A major point of Chapter 6 of Blown to Bits is that copyright protections were so strengthened by rewrites of copyright law over the past decade that it became difficult even to facilitate the re-use of your creations (literary, software, or artistic), unless gave up all claims on your work and released them into the public domain. As we discuss, Creative Commons was an effort (Hal was among the founders) to allow creators easily to specify conditions under which their creations could be re-used by others (for example, that the new creation include proper attribution to the original, and that such “borrowers” must make similar requirements on those who borrow in turn).

But there has always been a bit of discomfort about the legal infrastructure underlying Creative Commons licenses. Suppose I put a CC license on my work and you just use it, ignoring the conditions I stipulated. Have you actually done anything unlawful? The theory has been that in attaching a CC license, I never gave up my copyright, and I could always go after you for infringing that copyright. But it’s a delicate matter of law and, until recently, it had never been tested in court.

Indeed, a Federal District Court in California came to the opposite conclusion about an “Open Source” license — that the creator couldn’t impose a legal requirement on the re-user by attaching the open source license. On August 13, that decision was reversed on appeal to the US Court of Appeals for the Federal Circuit, which is the venue where appeals on intellectual property issues like this get adjudicated. Though it applies exclusively to software, an “open source” license is enough like a Creative Commons license in its intent and in what it requires that there is now much more confidence that CC licenses are legally binding.

The case is that of Robert Jacobsen v. Matthew Katzer and Kamind Associates, and the decision of the Appeals Court is here. The decision is 15 pages, and while you would need legal training to understand the subtleties, the gist of what the parties did and the court’s reasoning about its conclusion are comprehensible to an interested layperson.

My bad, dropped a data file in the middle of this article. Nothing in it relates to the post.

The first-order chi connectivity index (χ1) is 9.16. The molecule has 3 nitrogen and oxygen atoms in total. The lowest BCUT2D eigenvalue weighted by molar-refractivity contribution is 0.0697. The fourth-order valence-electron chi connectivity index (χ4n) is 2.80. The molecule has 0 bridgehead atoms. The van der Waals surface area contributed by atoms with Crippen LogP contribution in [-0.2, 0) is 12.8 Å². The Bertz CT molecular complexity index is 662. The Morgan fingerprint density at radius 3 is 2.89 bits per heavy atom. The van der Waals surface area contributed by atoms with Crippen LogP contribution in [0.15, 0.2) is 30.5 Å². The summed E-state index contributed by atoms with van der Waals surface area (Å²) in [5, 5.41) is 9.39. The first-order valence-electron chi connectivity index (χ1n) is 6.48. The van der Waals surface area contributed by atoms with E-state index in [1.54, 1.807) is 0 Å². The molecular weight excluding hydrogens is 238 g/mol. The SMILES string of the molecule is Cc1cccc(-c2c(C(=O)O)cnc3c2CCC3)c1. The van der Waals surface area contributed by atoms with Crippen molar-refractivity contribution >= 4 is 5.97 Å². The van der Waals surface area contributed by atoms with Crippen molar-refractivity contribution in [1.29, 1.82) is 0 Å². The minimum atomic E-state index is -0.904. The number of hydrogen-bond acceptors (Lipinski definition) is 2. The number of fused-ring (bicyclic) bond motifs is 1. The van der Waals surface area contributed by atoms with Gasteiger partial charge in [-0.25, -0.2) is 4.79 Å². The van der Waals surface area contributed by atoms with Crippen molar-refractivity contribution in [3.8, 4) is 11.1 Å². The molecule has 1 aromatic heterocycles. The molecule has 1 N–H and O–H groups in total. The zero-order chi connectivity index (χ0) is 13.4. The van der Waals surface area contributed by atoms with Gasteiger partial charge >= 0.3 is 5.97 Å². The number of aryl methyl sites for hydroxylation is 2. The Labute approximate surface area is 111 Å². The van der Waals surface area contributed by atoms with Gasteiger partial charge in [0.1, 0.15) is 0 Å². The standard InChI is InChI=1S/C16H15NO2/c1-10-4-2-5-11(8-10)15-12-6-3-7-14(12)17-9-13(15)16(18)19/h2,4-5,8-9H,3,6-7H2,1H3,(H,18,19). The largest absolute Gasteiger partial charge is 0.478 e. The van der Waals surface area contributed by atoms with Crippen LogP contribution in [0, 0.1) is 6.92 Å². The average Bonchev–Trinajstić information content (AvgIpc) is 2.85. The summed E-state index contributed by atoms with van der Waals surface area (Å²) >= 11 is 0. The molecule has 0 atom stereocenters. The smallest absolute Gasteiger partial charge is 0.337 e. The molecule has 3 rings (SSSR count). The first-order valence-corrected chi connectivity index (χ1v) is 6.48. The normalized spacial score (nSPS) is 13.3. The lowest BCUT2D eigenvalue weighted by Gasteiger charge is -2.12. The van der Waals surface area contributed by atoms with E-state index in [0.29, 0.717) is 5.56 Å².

Life, Liberty, and Happiness: The Course

Wednesday, August 27th, 2008 by Harry Lewis

A reminder that Ken and I will be teaching “Life, Liberty, and Happiness After the Digital Explosion” (with a guest appearance by Hal) in the Harvard Extension School this fall. You can take it in person or as a distance course, and by distance either live or on tape delay. Class meets once a week, 5:30-7:30 Mondays, starting September 15. Here is the catalog information and here is the preliminary¬†course syllabus. Open enrollment — all are welcome!

Border Searches and Email Privacy

Wednesday, August 27th, 2008 by Harry Lewis

Mark Rasch is a security expert and lawyer practicing in Washington, DC. He has written two good pieces about important issues on blogged here: The government’s new policy about searching and seizing laptops at the border (which I blogged here), and the case of Mr. Steven Warshak, where the feds have successfully asserted their right to snoop email without a warrant (which I blogged here).

One Web Day, and Armchair Science Redefined

Tuesday, August 26th, 2008 by Harry Lewis

September 22 is One Web Day. I’ll quote from the web site to explain it:

OneWebDay is an Earth Day for the internet. The idea behind OneWebDay is to focus attention on a key internet value (this year, online participation in democracy), focus attention on local internet concerns (connectivity, censorship, individual skills), and create a global constituency that cares about protecting and defending the internet.  So, think of OneWebDay as an environmental movement for the Internet ecosystem. It’s a platform for people to educate and activate others about issues that are important for the Internet’s future.

Lots more information on the site, and suggestions of things to think about and to do.